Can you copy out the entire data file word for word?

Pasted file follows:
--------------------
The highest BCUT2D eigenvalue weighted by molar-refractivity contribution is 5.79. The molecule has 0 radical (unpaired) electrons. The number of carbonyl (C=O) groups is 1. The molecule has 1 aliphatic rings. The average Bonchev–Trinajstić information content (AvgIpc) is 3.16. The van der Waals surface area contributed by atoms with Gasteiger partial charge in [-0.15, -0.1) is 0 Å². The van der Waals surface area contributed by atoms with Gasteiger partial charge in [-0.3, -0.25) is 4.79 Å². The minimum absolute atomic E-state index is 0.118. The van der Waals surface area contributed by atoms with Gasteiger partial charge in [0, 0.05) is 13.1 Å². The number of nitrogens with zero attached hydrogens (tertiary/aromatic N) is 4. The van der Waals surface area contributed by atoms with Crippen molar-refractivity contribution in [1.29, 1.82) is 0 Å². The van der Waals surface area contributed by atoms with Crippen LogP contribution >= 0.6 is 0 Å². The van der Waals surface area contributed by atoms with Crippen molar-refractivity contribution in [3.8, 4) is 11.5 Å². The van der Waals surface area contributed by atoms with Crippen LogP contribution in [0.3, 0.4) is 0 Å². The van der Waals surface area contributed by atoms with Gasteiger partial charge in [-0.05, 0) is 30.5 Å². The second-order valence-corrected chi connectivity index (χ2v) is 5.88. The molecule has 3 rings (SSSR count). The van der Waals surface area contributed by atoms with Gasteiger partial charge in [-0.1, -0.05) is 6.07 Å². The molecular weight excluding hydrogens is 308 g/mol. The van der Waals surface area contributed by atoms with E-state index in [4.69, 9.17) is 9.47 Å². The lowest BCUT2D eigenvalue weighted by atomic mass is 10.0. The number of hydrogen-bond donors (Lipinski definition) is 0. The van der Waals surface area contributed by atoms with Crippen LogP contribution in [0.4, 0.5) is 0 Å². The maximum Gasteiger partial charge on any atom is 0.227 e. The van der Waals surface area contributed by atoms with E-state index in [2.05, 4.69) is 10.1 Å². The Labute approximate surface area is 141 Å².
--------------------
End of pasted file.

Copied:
The highest BCUT2D eigenvalue weighted by molar-refractivity contribution is 5.79. The molecule has 0 radical (unpaired) electrons. The number of carbonyl (C=O) groups is 1. The molecule has 1 aliphatic rings. The average Bonchev–Trinajstić information content (AvgIpc) is 3.16. The van der Waals surface area contributed by atoms with Gasteiger partial charge in [-0.15, -0.1) is 0 Å². The van der Waals surface area contributed by atoms with Gasteiger partial charge in [-0.3, -0.25) is 4.79 Å². The minimum absolute atomic E-state index is 0.118. The van der Waals surface area contributed by atoms with Gasteiger partial charge in [0, 0.05) is 13.1 Å². The number of nitrogens with zero attached hydrogens (tertiary/aromatic N) is 4. The van der Waals surface area contributed by atoms with Crippen molar-refractivity contribution in [1.29, 1.82) is 0 Å². The van der Waals surface area contributed by atoms with Crippen LogP contribution >= 0.6 is 0 Å². The van der Waals surface area contributed by atoms with Crippen molar-refractivity contribution in [3.8, 4) is 11.5 Å². The van der Waals surface area contributed by atoms with Crippen LogP contribution in [0.3, 0.4) is 0 Å². The van der Waals surface area contributed by atoms with Gasteiger partial charge in [-0.05, 0) is 30.5 Å². The second-order valence-corrected chi connectivity index (χ2v) is 5.88. The molecule has 3 rings (SSSR count). The van der Waals surface area contributed by atoms with Gasteiger partial charge in [-0.1, -0.05) is 6.07 Å². The molecular weight excluding hydrogens is 308 g/mol. The van der Waals surface area contributed by atoms with E-state index in [4.69, 9.17) is 9.47 Å². The lowest BCUT2D eigenvalue weighted by atomic mass is 10.0. The number of hydrogen-bond donors (Lipinski definition) is 0. The van der Waals surface area contributed by atoms with Crippen LogP contribution in [0.4, 0.5) is 0 Å². The maximum Gasteiger partial charge on any atom is 0.227 e. The van der Waals surface area contributed by atoms with E-state index in [2.05, 4.69) is 10.1 Å². The Labute approximate surface area is 141 Å².